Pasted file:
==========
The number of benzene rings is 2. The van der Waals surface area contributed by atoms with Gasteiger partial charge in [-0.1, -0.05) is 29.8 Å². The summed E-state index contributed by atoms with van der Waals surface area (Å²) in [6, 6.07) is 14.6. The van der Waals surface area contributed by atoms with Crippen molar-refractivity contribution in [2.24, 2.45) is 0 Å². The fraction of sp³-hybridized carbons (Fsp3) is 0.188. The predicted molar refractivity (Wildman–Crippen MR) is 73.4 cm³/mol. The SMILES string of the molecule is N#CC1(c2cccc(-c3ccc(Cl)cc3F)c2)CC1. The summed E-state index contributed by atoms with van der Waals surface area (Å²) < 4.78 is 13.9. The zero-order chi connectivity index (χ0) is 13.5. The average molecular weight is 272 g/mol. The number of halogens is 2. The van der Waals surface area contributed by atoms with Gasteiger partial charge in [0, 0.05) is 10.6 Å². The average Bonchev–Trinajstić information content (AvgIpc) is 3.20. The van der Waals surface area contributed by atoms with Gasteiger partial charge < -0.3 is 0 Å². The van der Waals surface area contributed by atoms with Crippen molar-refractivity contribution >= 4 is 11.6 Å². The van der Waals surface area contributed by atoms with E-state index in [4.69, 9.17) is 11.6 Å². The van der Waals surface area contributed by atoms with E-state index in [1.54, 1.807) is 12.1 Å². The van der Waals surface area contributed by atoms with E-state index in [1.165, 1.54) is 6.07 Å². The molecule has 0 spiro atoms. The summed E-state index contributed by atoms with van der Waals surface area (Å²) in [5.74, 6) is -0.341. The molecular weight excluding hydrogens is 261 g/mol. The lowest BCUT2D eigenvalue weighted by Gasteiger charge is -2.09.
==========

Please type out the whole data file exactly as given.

The number of benzene rings is 2. The van der Waals surface area contributed by atoms with Gasteiger partial charge in [-0.1, -0.05) is 29.8 Å². The summed E-state index contributed by atoms with van der Waals surface area (Å²) in [6, 6.07) is 14.6. The van der Waals surface area contributed by atoms with Crippen molar-refractivity contribution in [2.24, 2.45) is 0 Å². The fraction of sp³-hybridized carbons (Fsp3) is 0.188. The predicted molar refractivity (Wildman–Crippen MR) is 73.4 cm³/mol. The SMILES string of the molecule is N#CC1(c2cccc(-c3ccc(Cl)cc3F)c2)CC1. The summed E-state index contributed by atoms with van der Waals surface area (Å²) < 4.78 is 13.9. The zero-order chi connectivity index (χ0) is 13.5. The average molecular weight is 272 g/mol. The number of halogens is 2. The van der Waals surface area contributed by atoms with Gasteiger partial charge in [0, 0.05) is 10.6 Å². The average Bonchev–Trinajstić information content (AvgIpc) is 3.20. The van der Waals surface area contributed by atoms with Gasteiger partial charge < -0.3 is 0 Å². The van der Waals surface area contributed by atoms with Crippen molar-refractivity contribution >= 4 is 11.6 Å². The van der Waals surface area contributed by atoms with E-state index in [4.69, 9.17) is 11.6 Å². The van der Waals surface area contributed by atoms with E-state index in [1.54, 1.807) is 12.1 Å². The van der Waals surface area contributed by atoms with E-state index in [1.165, 1.54) is 6.07 Å². The molecule has 0 spiro atoms. The summed E-state index contributed by atoms with van der Waals surface area (Å²) in [5.74, 6) is -0.341. The molecular weight excluding hydrogens is 261 g/mol. The lowest BCUT2D eigenvalue weighted by Gasteiger charge is -2.09.